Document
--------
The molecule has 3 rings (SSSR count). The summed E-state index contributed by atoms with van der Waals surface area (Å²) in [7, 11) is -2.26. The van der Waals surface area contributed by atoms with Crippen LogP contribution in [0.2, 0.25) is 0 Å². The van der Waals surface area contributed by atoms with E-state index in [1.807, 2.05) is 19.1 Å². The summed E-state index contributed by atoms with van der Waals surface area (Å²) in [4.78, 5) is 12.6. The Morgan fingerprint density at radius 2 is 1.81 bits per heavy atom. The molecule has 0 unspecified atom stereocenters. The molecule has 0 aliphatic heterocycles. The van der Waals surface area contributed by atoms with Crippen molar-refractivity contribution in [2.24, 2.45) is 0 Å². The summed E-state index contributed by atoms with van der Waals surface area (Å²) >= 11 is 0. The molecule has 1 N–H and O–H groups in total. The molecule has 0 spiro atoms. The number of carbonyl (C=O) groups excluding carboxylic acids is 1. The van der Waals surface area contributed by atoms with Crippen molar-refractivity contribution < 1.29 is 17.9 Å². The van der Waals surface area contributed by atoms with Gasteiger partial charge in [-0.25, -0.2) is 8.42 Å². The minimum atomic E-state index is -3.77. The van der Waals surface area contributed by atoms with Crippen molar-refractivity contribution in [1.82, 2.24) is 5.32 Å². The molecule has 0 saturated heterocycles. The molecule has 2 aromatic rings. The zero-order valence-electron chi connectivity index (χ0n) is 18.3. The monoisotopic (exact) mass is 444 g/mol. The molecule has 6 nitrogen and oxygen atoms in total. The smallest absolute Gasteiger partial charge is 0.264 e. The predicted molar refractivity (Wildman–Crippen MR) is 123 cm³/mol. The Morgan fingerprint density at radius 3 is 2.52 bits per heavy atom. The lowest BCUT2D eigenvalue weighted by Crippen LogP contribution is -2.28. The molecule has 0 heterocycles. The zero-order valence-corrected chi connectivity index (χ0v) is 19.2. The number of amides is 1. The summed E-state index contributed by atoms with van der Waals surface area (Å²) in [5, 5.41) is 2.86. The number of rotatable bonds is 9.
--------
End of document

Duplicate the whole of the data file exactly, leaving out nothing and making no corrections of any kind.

The molecule has 3 rings (SSSR count). The summed E-state index contributed by atoms with van der Waals surface area (Å²) in [7, 11) is -2.26. The van der Waals surface area contributed by atoms with Crippen LogP contribution in [0.2, 0.25) is 0 Å². The van der Waals surface area contributed by atoms with E-state index in [1.807, 2.05) is 19.1 Å². The summed E-state index contributed by atoms with van der Waals surface area (Å²) in [4.78, 5) is 12.6. The Morgan fingerprint density at radius 2 is 1.81 bits per heavy atom. The molecule has 0 unspecified atom stereocenters. The molecule has 0 aliphatic heterocycles. The van der Waals surface area contributed by atoms with Crippen molar-refractivity contribution in [2.24, 2.45) is 0 Å². The summed E-state index contributed by atoms with van der Waals surface area (Å²) >= 11 is 0. The molecule has 1 N–H and O–H groups in total. The molecule has 0 spiro atoms. The number of carbonyl (C=O) groups excluding carboxylic acids is 1. The van der Waals surface area contributed by atoms with Crippen molar-refractivity contribution < 1.29 is 17.9 Å². The van der Waals surface area contributed by atoms with Gasteiger partial charge in [-0.25, -0.2) is 8.42 Å². The minimum atomic E-state index is -3.77. The van der Waals surface area contributed by atoms with Crippen molar-refractivity contribution in [1.82, 2.24) is 5.32 Å². The molecule has 0 saturated heterocycles. The molecule has 2 aromatic rings. The zero-order valence-electron chi connectivity index (χ0n) is 18.3. The monoisotopic (exact) mass is 444 g/mol. The molecule has 6 nitrogen and oxygen atoms in total. The smallest absolute Gasteiger partial charge is 0.264 e. The predicted molar refractivity (Wildman–Crippen MR) is 123 cm³/mol. The Morgan fingerprint density at radius 3 is 2.52 bits per heavy atom. The lowest BCUT2D eigenvalue weighted by Crippen LogP contribution is -2.28. The molecule has 0 heterocycles. The zero-order valence-corrected chi connectivity index (χ0v) is 19.2. The number of amides is 1. The summed E-state index contributed by atoms with van der Waals surface area (Å²) in [5, 5.41) is 2.86. The number of rotatable bonds is 9.